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#559574 - 10/17/19 11:14 AM [Recording, Mixing, Performance and Production] Re: Recording setup - gear questions... [Re: lvl]
Registered: 08/20/11
Posts: 6157
Loc: Winston-Salem, NC USA
Jim Fogle Offline
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Registered: 08/20/11
Posts: 6157
Loc: Winston-Salem, NC USA
There are any number of "best of" equipment guides available. All have the same limitation, how well do they zero in and connect with your expectation of what you want to do both now and in the future. For that reason I do not pay much attention to them and did not click on the link you provided.

Instead I rely on reading reviews, visiting local brick and mortar retail music stores and talking through e-mail with a sales advisor at an online music store like Sweetwater or AMS.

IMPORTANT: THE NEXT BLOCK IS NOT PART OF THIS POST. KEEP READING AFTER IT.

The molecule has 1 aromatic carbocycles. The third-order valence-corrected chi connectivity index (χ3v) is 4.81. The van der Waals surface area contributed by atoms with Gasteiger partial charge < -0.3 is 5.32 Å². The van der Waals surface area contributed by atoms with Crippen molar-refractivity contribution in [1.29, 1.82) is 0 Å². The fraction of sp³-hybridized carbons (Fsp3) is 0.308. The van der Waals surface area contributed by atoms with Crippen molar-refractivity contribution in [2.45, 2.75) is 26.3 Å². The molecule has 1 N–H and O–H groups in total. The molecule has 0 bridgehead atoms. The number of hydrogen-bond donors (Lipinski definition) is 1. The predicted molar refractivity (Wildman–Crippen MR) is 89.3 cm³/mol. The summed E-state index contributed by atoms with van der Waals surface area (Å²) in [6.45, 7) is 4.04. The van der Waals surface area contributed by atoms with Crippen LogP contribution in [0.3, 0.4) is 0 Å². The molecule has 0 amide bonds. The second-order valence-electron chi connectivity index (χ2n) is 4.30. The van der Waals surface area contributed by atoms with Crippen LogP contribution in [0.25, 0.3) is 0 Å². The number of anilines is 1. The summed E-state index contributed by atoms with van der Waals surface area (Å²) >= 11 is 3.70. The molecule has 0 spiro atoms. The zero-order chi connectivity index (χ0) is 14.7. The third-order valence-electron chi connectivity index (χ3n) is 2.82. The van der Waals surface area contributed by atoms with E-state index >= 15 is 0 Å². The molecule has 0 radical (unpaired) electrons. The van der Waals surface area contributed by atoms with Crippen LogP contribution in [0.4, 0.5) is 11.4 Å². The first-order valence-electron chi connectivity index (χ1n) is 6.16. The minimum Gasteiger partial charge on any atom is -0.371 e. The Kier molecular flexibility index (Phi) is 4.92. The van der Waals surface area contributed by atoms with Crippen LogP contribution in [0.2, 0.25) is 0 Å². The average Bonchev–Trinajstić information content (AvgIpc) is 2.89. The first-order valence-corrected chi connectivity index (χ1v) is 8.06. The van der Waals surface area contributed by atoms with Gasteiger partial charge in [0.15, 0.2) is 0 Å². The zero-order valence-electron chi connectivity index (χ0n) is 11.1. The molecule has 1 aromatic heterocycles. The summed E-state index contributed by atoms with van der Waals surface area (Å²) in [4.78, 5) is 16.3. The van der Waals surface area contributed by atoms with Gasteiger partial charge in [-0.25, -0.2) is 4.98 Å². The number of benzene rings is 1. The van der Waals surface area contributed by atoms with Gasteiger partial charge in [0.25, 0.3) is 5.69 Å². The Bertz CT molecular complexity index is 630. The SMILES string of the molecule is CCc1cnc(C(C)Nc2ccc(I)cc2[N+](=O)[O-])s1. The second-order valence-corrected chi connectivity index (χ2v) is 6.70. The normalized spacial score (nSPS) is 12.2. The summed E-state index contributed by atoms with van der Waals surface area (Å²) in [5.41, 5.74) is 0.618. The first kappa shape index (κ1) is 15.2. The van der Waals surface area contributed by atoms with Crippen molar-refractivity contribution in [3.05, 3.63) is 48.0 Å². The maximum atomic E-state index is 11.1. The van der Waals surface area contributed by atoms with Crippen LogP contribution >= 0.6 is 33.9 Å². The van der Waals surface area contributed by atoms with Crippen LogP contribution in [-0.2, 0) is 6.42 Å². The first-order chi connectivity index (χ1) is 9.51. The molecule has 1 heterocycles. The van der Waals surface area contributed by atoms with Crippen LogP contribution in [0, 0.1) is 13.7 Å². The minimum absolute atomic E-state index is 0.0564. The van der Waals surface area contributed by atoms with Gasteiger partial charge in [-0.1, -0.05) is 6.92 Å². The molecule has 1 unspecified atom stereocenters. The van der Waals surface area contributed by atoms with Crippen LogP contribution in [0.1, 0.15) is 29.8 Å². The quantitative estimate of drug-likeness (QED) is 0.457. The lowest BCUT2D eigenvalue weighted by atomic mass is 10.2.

Audio interfaces perform multiple functions: communicate with a computer through a common computer port such as USB2, USB3, Thunderbolt or Firewire. Convert audio into an analog electrical signal. Convert an analog electrical signal to digital data. Convert digital data into an analog electrical signal. Mix and amplify the incoming and outgoing analog electrical signals into a stereo signal suitable for headphones. Optionally provide a pathway for midi data to enter and leave the computer. It is the most complicated device in your studio next to the computer itself.

The most important question is how many microphone or instrument connections do you presently need or anticipate needing in the future? The answer guides the rest of your research.
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#559585 - 10/17/19 12:33 PM [Recording, Mixing, Performance and Production] Re: Recording setup - gear questions... [Re: lvl]
Registered: 04/07/13
Posts: 5680
Loc: South Carolina
Charlie Fogle Online   content
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Registered: 04/07/13
Posts: 5680
Loc: South Carolina
<<< Is there that much difference in reality between Focusrite, Native Instruments, Audient, and Presonus? >>>